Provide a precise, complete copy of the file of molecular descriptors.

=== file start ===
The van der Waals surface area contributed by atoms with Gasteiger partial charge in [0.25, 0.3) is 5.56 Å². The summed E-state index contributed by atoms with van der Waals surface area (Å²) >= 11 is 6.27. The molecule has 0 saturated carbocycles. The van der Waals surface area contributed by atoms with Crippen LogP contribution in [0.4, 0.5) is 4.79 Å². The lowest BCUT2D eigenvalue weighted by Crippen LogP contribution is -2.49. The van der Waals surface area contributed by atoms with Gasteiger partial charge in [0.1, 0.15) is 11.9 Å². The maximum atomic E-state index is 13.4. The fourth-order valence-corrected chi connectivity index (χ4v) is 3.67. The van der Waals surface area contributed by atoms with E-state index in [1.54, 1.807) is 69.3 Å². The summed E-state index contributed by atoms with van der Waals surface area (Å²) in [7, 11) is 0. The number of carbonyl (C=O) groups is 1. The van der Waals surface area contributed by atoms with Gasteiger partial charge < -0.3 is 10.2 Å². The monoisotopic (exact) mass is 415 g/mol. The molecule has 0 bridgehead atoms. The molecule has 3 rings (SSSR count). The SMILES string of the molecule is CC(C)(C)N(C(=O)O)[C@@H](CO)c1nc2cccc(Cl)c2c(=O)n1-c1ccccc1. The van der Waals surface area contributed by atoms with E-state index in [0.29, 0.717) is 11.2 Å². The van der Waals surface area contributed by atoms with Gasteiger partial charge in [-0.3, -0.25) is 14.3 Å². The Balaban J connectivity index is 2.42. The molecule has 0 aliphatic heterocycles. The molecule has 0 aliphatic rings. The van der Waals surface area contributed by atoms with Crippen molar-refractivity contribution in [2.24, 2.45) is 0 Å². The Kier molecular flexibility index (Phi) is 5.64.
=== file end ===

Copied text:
The van der Waals surface area contributed by atoms with Gasteiger partial charge in [0.25, 0.3) is 5.56 Å². The summed E-state index contributed by atoms with van der Waals surface area (Å²) >= 11 is 6.27. The molecule has 0 saturated carbocycles. The van der Waals surface area contributed by atoms with Crippen LogP contribution in [0.4, 0.5) is 4.79 Å². The lowest BCUT2D eigenvalue weighted by Crippen LogP contribution is -2.49. The van der Waals surface area contributed by atoms with Gasteiger partial charge in [0.1, 0.15) is 11.9 Å². The maximum atomic E-state index is 13.4. The fourth-order valence-corrected chi connectivity index (χ4v) is 3.67. The van der Waals surface area contributed by atoms with E-state index in [1.54, 1.807) is 69.3 Å². The summed E-state index contributed by atoms with van der Waals surface area (Å²) in [7, 11) is 0. The number of carbonyl (C=O) groups is 1. The van der Waals surface area contributed by atoms with Gasteiger partial charge < -0.3 is 10.2 Å². The monoisotopic (exact) mass is 415 g/mol. The molecule has 0 bridgehead atoms. The molecule has 3 rings (SSSR count). The SMILES string of the molecule is CC(C)(C)N(C(=O)O)[C@@H](CO)c1nc2cccc(Cl)c2c(=O)n1-c1ccccc1. The van der Waals surface area contributed by atoms with E-state index in [0.29, 0.717) is 11.2 Å². The van der Waals surface area contributed by atoms with Gasteiger partial charge in [-0.3, -0.25) is 14.3 Å². The Balaban J connectivity index is 2.42. The molecule has 0 aliphatic heterocycles. The molecule has 0 aliphatic rings. The van der Waals surface area contributed by atoms with Crippen molar-refractivity contribution in [2.24, 2.45) is 0 Å². The Kier molecular flexibility index (Phi) is 5.64.